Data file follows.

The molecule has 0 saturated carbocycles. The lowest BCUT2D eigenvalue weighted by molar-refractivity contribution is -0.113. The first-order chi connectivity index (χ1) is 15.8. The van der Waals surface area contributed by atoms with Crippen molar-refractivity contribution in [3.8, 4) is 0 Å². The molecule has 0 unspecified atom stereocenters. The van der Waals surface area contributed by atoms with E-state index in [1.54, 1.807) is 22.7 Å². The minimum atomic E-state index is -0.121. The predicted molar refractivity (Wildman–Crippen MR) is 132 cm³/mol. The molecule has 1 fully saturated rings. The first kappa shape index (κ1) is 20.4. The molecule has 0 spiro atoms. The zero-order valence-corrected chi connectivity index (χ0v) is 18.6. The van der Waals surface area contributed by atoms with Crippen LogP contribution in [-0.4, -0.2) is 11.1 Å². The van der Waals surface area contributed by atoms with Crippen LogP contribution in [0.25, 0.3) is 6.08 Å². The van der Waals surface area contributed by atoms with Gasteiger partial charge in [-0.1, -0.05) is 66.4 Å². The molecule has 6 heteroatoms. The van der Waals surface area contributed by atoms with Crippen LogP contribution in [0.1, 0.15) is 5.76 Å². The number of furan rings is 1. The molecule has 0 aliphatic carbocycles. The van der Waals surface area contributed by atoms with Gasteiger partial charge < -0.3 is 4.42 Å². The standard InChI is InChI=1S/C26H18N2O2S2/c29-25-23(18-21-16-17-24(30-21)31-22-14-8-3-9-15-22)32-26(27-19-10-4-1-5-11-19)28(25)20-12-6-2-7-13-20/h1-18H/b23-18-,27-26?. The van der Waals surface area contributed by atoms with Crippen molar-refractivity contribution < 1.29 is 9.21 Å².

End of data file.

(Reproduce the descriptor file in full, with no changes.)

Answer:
The molecule has 0 saturated carbocycles. The lowest BCUT2D eigenvalue weighted by molar-refractivity contribution is -0.113. The first-order chi connectivity index (χ1) is 15.8. The van der Waals surface area contributed by atoms with Crippen molar-refractivity contribution in [3.8, 4) is 0 Å². The molecule has 0 unspecified atom stereocenters. The van der Waals surface area contributed by atoms with E-state index in [1.54, 1.807) is 22.7 Å². The minimum atomic E-state index is -0.121. The predicted molar refractivity (Wildman–Crippen MR) is 132 cm³/mol. The molecule has 1 fully saturated rings. The first kappa shape index (κ1) is 20.4. The molecule has 0 spiro atoms. The zero-order valence-corrected chi connectivity index (χ0v) is 18.6. The van der Waals surface area contributed by atoms with Crippen LogP contribution in [-0.4, -0.2) is 11.1 Å². The van der Waals surface area contributed by atoms with Crippen LogP contribution in [0.25, 0.3) is 6.08 Å². The van der Waals surface area contributed by atoms with Gasteiger partial charge in [-0.1, -0.05) is 66.4 Å². The molecule has 6 heteroatoms. The van der Waals surface area contributed by atoms with Crippen LogP contribution in [0.1, 0.15) is 5.76 Å². The number of furan rings is 1. The molecule has 0 aliphatic carbocycles. The van der Waals surface area contributed by atoms with Gasteiger partial charge < -0.3 is 4.42 Å². The standard InChI is InChI=1S/C26H18N2O2S2/c29-25-23(18-21-16-17-24(30-21)31-22-14-8-3-9-15-22)32-26(27-19-10-4-1-5-11-19)28(25)20-12-6-2-7-13-20/h1-18H/b23-18-,27-26?. The van der Waals surface area contributed by atoms with Crippen molar-refractivity contribution < 1.29 is 9.21 Å².